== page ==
We calculated the 10-year aggregated medical costs for HCC because the medical costs for HCC vary by the number of individuals who progress to HCC each year. For all DAA medications, the 10-year medical costs due to HCC treatment are similar in value and lower than in a watch-and-wait strategy or in peginterferon-ribavirin regimens. The sofosbuvir-ledipasvir regimen resulted in $24,456 in HCC-related medical costs per patient compared with around $29,900 per patient for the prevailing peginterferon-ribavirin regimen.

Treating cirrhotic patients lowers the numbers who develop HCC and thereby the associated costs. Treatment at an earlier stage of the disease reduces the chance of sequela. For example, sofosbuvir-ledipasvir would provide the largest amount of payer savings for averted HCC cases ($17,473) compared with costs for no treatment (following watch-and-wait strategies) over 10 years. These results are presented in Table 5.


Although the probability of liver cancer declines with treatment success, the number of patients with SVR increases, inadvertently increasing the number of patients with HCC, and resulting in higher costs. For patients with cirrhosis, the risks and medical costs for HCC are already higher, as per clinical manifestations of disease progression and regardless of whether the patient is “cured” of HCV.25 A patient with cirrhosis continues to accrue costs related to cirrhosis care and monitoring even with the increased efficacy of DAAs.25

The majority of costs for DAAs come from earlier stages, resulting in lower HCC-related costs with reduced disease stage progression, while for peginterferon-ribavirin, most of the medical costs are driven by liver disease complications (DCC and liver cancer). Treatment with DAAs increases the number of beneficiaries reaching SVR and reduces the risk of HCC. Plus, higher SVR means lower numbers of liver-related outcomes. Thus, as is evident in the model results, most of the HCC cases from HCV infection are observed in patients who did not reach SVR.

The number of cases of HCC in patients who were “cured” following DAA treatment are extremely high (after 10 years, there are less than 200 HCC cases with SVR out of 26,000 plus patients in the model cohort), while HCC cases without SVR are lower. HCC cases with SVR are extremely low among patients treated with peginterferon-ribavirin, and the majority of HCC cases are observed among patients who were not “cured,” due to lowered efficacy of this prevailing treatment. The number of patients with HCC and “cured” are also less likely to continue through disease progression to liver transplantation and so on.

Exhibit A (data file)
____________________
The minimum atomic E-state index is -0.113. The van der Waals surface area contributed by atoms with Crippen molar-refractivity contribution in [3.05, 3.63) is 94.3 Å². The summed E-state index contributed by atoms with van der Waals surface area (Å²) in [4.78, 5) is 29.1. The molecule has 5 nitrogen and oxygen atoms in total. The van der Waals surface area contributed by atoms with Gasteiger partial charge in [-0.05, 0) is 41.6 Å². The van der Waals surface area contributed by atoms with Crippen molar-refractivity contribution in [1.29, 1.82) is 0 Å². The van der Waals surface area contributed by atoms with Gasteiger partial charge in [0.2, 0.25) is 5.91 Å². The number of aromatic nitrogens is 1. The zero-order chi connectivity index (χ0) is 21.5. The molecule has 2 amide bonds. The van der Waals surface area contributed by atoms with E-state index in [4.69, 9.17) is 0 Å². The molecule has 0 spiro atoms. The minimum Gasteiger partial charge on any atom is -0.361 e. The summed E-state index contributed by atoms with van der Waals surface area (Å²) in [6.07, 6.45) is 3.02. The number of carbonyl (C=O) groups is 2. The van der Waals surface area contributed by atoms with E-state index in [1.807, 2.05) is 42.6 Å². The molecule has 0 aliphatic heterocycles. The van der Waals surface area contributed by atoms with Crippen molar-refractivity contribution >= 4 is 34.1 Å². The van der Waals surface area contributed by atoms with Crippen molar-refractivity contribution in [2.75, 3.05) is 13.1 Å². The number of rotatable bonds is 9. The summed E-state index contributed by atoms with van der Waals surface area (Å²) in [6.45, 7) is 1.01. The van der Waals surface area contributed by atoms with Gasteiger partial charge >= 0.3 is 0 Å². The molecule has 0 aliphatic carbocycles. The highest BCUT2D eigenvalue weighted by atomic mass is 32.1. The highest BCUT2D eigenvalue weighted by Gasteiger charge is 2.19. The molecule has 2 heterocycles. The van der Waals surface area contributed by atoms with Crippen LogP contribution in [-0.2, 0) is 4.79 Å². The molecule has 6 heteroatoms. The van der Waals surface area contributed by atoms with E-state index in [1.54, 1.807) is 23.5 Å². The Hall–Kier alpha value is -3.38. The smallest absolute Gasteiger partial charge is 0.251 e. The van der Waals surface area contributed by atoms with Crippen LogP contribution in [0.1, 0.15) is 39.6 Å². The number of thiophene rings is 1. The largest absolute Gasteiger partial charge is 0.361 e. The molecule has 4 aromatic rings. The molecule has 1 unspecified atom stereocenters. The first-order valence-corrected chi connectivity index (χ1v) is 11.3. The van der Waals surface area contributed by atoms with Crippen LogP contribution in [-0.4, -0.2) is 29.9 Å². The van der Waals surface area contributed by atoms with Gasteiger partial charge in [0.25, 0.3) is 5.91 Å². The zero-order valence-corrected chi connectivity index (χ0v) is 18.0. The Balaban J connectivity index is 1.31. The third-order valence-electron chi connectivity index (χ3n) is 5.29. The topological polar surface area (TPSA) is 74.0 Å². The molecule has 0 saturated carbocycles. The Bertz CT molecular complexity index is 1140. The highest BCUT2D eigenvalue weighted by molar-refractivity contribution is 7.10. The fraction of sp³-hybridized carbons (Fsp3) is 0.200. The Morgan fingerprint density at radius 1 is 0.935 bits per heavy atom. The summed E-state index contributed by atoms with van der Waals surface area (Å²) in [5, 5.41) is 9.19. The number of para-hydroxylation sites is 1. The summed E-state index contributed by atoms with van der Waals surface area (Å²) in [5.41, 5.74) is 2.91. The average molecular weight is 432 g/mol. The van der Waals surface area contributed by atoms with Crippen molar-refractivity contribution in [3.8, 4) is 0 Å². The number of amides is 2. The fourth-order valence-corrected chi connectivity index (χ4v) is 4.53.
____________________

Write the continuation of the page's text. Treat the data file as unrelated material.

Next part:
The averted high medical costs of HCC treatment are often thought to be overshadowed by the high costs of the DAAs. Therefore, high SVR rates would result in an increase in HCCrelated savings and less negative liver-related health events would occur in these regimens. Thus, when the probability of SVR increased, as with DAA treatments, the likelihood of negative health outcomes fell and the number of individuals in earlier stages of cirrhosis increased.

This study focused on patients infected with HCV genotype 1a, which is the most common strain of HCV in the United States. The strength of this research is that this model incorporated some of the complexity and uncertainty involved in healthcare decision making pertinent to the ongoing debate over Medicaid coverage for HCV treatment. The key is that DAAs result in lower HCC medical spending costs than peginterferon-ribavirin and watch-and-wait regimens; peginterferon-ribavirin has lower HCC costs than watch-and-wait alone.




S. Mantravadi, PhD, MS, MPH, is clinical assistant professor, University of West Florida.


S. Mantravadi, PhD, MS, MPH

University of West Florida

11000 Univ Pkwy

Pensacola, FL 32514

The lower medical costs and risks for patients with cirrhosis, and improved health outcomes from treating patients without cirrhosis, can offset the cost implications of treatment. The model demonstrates that there is almost a $156 million difference in HCC medical costs between DAAs and peginterferon-ribavirin for Medicaid patients over a 10-year period. The results also emphasize an urgency for providing DAAs as first-line treatment, especially in patients with cirrhosis. The true effectiveness of DAAs becomes evident through the reduction of HCC risk and related medical costs; patients with cirrhosis are already at higher risk for HCC and the high SVR rate associated with DAAs is imperative in improving liver health outcomes. Starting DAA treatment for patients with cirrhosis may additionally reduce the likelihood of future outcomes after development of HCC (liver transplantation, ascites, further complications of cirrhosis, etc) and/or current effects of the virus, and thus the associated costs, as patients begin to reach SVR. Treatment with DAAs holds importance for patients with cirrhosis to prevent HCC associated with HCV.REFERENCES